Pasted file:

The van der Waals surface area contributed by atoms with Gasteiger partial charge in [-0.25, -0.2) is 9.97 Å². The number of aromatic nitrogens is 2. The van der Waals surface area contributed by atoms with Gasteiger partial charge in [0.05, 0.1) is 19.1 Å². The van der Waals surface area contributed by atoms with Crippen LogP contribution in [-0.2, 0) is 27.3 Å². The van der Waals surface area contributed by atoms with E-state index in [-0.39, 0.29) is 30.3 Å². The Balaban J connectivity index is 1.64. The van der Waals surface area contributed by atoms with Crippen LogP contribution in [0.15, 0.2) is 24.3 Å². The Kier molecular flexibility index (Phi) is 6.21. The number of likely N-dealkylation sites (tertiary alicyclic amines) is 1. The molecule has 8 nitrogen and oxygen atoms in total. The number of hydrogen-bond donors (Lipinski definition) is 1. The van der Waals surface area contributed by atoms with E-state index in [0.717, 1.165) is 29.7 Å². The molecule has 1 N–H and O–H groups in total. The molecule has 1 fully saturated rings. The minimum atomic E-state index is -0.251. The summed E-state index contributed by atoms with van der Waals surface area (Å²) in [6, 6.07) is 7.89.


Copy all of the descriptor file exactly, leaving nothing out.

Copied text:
The van der Waals surface area contributed by atoms with Gasteiger partial charge in [-0.25, -0.2) is 9.97 Å². The number of aromatic nitrogens is 2. The van der Waals surface area contributed by atoms with Gasteiger partial charge in [0.05, 0.1) is 19.1 Å². The van der Waals surface area contributed by atoms with Crippen LogP contribution in [-0.2, 0) is 27.3 Å². The van der Waals surface area contributed by atoms with E-state index in [-0.39, 0.29) is 30.3 Å². The Balaban J connectivity index is 1.64. The van der Waals surface area contributed by atoms with Crippen LogP contribution in [0.15, 0.2) is 24.3 Å². The Kier molecular flexibility index (Phi) is 6.21. The number of likely N-dealkylation sites (tertiary alicyclic amines) is 1. The molecule has 8 nitrogen and oxygen atoms in total. The number of hydrogen-bond donors (Lipinski definition) is 1. The van der Waals surface area contributed by atoms with E-state index in [0.717, 1.165) is 29.7 Å². The molecule has 1 N–H and O–H groups in total. The molecule has 1 fully saturated rings. The minimum atomic E-state index is -0.251. The summed E-state index contributed by atoms with van der Waals surface area (Å²) in [6, 6.07) is 7.89.